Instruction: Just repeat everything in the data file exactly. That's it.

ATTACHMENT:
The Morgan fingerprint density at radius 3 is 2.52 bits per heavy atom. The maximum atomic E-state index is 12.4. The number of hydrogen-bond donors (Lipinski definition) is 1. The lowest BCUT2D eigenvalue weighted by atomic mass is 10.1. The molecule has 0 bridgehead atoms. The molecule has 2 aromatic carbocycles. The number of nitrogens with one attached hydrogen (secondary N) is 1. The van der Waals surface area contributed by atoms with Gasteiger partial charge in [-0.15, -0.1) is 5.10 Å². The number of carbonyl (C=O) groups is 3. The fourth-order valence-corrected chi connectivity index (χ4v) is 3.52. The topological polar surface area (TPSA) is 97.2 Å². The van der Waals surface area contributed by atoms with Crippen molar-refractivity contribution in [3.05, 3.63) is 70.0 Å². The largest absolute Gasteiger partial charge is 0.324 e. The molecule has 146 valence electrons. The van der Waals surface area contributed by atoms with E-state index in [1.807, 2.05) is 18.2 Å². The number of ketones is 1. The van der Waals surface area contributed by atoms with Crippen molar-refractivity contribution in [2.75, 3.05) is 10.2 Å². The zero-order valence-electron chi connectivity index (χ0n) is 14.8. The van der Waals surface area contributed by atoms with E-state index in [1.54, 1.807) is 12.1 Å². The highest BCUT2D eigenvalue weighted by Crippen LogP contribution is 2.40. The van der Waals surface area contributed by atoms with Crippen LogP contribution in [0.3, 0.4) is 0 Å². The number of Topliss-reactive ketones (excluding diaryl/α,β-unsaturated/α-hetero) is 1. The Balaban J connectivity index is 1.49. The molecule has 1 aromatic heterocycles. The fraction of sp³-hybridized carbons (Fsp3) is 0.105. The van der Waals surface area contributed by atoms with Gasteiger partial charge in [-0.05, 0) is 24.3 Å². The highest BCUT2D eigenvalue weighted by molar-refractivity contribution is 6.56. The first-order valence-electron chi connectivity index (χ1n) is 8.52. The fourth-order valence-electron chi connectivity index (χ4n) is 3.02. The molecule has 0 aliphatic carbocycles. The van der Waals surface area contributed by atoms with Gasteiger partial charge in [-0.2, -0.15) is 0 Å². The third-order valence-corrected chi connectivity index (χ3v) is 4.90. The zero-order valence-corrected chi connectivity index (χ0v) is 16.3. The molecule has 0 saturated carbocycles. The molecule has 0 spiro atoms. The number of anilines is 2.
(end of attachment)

The Morgan fingerprint density at radius 3 is 2.52 bits per heavy atom. The maximum atomic E-state index is 12.4. The number of hydrogen-bond donors (Lipinski definition) is 1. The lowest BCUT2D eigenvalue weighted by atomic mass is 10.1. The molecule has 0 bridgehead atoms. The molecule has 2 aromatic carbocycles. The number of nitrogens with one attached hydrogen (secondary N) is 1. The van der Waals surface area contributed by atoms with Gasteiger partial charge in [-0.15, -0.1) is 5.10 Å². The number of carbonyl (C=O) groups is 3. The fourth-order valence-corrected chi connectivity index (χ4v) is 3.52. The topological polar surface area (TPSA) is 97.2 Å². The van der Waals surface area contributed by atoms with Crippen molar-refractivity contribution in [3.05, 3.63) is 70.0 Å². The largest absolute Gasteiger partial charge is 0.324 e. The molecule has 146 valence electrons. The van der Waals surface area contributed by atoms with E-state index in [1.807, 2.05) is 18.2 Å². The number of ketones is 1. The van der Waals surface area contributed by atoms with Crippen molar-refractivity contribution in [2.75, 3.05) is 10.2 Å². The zero-order valence-electron chi connectivity index (χ0n) is 14.8. The van der Waals surface area contributed by atoms with E-state index in [1.54, 1.807) is 12.1 Å². The highest BCUT2D eigenvalue weighted by Crippen LogP contribution is 2.40. The van der Waals surface area contributed by atoms with Crippen LogP contribution in [0.3, 0.4) is 0 Å². The number of Topliss-reactive ketones (excluding diaryl/α,β-unsaturated/α-hetero) is 1. The Balaban J connectivity index is 1.49. The molecule has 1 aromatic heterocycles. The fraction of sp³-hybridized carbons (Fsp3) is 0.105. The van der Waals surface area contributed by atoms with Gasteiger partial charge in [-0.05, 0) is 24.3 Å². The highest BCUT2D eigenvalue weighted by molar-refractivity contribution is 6.56. The first-order valence-electron chi connectivity index (χ1n) is 8.52. The fourth-order valence-electron chi connectivity index (χ4n) is 3.02. The molecule has 0 aliphatic carbocycles. The van der Waals surface area contributed by atoms with Gasteiger partial charge in [-0.2, -0.15) is 0 Å². The third-order valence-corrected chi connectivity index (χ3v) is 4.90. The zero-order valence-corrected chi connectivity index (χ0v) is 16.3. The molecule has 0 saturated carbocycles. The molecule has 0 spiro atoms. The number of anilines is 2.